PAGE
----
It was five years ago I went to Kenya and everyone knows to steer the conversation away from the subject unless they then want me to reminisce about my one week trip to the country for several hours. I brought a part of Kenya back in my heart. To try and put it’s magic into words is almost impossible.
Yes, I spent most of the week on safari and discovered just how much I loved it, but it was more than the safari experience, it was the people, it was the culture, the surprisingly beautiful landscape and something that just hit me and felt like somewhere I belonged.
With my upcoming safari trip to Botswana and Zimbabwe, I’m starting to look back. I’m surprised I’ve not been back to Africa in the years that passed. I guess I’ve always known that I can’t better my time there and in fact I’m fully aware that I will never have a better travel experience; you simply can’t regain the magic of the first time you see a lion in the Masai Mara.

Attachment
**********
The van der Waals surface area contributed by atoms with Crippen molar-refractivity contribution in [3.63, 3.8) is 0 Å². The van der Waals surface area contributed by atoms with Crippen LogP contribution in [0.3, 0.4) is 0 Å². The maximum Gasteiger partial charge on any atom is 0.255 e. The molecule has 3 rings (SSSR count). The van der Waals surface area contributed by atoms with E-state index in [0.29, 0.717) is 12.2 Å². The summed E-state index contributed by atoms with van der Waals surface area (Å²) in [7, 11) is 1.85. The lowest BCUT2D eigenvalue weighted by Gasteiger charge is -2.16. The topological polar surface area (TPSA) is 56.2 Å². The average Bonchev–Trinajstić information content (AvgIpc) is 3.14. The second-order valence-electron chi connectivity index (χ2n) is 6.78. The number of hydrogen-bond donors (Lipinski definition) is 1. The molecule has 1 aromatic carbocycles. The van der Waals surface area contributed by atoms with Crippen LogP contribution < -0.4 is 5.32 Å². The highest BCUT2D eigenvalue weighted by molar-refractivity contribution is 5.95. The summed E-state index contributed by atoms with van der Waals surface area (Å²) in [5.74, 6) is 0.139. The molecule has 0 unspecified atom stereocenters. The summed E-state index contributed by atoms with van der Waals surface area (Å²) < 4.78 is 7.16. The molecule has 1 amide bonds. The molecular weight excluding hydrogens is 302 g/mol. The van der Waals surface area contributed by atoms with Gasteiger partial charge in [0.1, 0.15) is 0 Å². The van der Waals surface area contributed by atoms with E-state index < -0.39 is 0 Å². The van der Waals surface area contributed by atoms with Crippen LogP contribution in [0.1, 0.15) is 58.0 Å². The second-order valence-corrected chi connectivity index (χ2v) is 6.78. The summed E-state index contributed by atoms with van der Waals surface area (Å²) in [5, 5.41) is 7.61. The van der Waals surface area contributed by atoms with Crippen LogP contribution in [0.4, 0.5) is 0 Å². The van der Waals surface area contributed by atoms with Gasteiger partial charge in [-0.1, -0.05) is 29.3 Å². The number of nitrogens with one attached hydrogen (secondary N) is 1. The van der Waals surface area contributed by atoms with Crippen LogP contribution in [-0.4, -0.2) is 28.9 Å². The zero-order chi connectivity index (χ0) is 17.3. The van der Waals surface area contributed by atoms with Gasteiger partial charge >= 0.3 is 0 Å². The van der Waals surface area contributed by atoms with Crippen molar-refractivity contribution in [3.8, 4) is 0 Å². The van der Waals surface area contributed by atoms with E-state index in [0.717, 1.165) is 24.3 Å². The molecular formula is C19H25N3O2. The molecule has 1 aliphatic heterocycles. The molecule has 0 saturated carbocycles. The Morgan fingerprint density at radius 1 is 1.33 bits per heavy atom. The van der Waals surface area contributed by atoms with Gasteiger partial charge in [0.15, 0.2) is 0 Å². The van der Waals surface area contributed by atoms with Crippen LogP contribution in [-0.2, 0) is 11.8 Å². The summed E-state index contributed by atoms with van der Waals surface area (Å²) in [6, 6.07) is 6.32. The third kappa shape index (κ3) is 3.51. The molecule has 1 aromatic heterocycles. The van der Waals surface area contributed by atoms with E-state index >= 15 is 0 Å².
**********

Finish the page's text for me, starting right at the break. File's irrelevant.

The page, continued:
I went because it was a cheap beach holiday due to a package tour bargain that offered no single person supplement. Travelling solo has never concerned me on a package holiday, as I’ve always met people as I’m checking in and this trip was no exception.
On the transfer on the coach from the airport, I heard whispers from people commenting on how poor the country looked. I didn’t see that. I saw past the poverty, and I saw something rich, something I envied: I saw a rich strong community working closely together. As we sat in traffic, I watched the ladies in the shop doorways who were walking back and to between each other, chatting and laughing. I watched the group of men struggling to get an old car onto a trailer, it seemed like anyone walking by were stopping and helping.
Having heard the wildebeest migration was actually going to be in the Masai Mara, I was desperate to go. To cut a very long story short, I decided I only live once and I was armed with a credit card and booked a 3 day safari in Tsavo east and west and a 2 day safari in Masai Mara. The best impulse buy of my life.